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Series No.: 194
ISBN: 978-1557134196, Pages: 177
Austrian Literature, Fiction
"There is a time in life when it noticeably slows down, as if it were hesitating to continue or intended to change its direction. It may be that at such a time one is more susceptible to misfortune."
One of the greatest authors of the 20th century, the Austrian writer Robert Musil (1880-1942) is best known for his magnum opus The Man Without Qualities, which portrays the power of love and sexual attachment to bridge chasms of gender, class, and nationality, while showing how limited that power is in the face of ingrained social structures.
His short story collection Drei Frauen (Three Women) -- consisting of "Grigia," "The Portuguese Lady," and "Tonka" -- was published in 1924. As this major new translation by Geoffrey C. Howes reveals, Musil in these tales explores Europe on the verge between civilization and brutality, the modern and pre-modern, nationalism and humanism, and between "precision and soul," to use Musil's own phrase. In encounters with the three women of the title, each male protagonist glimpses a possibility for re-imagining his male identity, each responding in different ways.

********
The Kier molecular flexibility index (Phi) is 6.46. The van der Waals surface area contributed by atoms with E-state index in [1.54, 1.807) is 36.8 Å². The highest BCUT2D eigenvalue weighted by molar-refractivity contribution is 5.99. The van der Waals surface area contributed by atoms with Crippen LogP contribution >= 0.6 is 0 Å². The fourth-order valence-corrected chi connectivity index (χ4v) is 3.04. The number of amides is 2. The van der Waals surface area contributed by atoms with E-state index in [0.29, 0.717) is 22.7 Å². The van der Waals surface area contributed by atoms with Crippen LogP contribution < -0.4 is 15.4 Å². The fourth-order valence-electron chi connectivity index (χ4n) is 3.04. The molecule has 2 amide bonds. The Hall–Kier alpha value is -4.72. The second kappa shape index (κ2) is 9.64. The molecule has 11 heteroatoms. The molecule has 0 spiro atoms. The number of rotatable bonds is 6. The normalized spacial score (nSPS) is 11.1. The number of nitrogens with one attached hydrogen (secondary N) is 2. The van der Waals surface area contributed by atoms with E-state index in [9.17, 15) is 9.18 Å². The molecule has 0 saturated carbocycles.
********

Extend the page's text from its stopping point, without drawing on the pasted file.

Professor of German, Russian, and East Asian Languages at Bowling Green State University, Geoffrey C. Howes has published numerous critical essays and previously translated Metropolis Vienna by Peter Rosei, also published by Green Integer.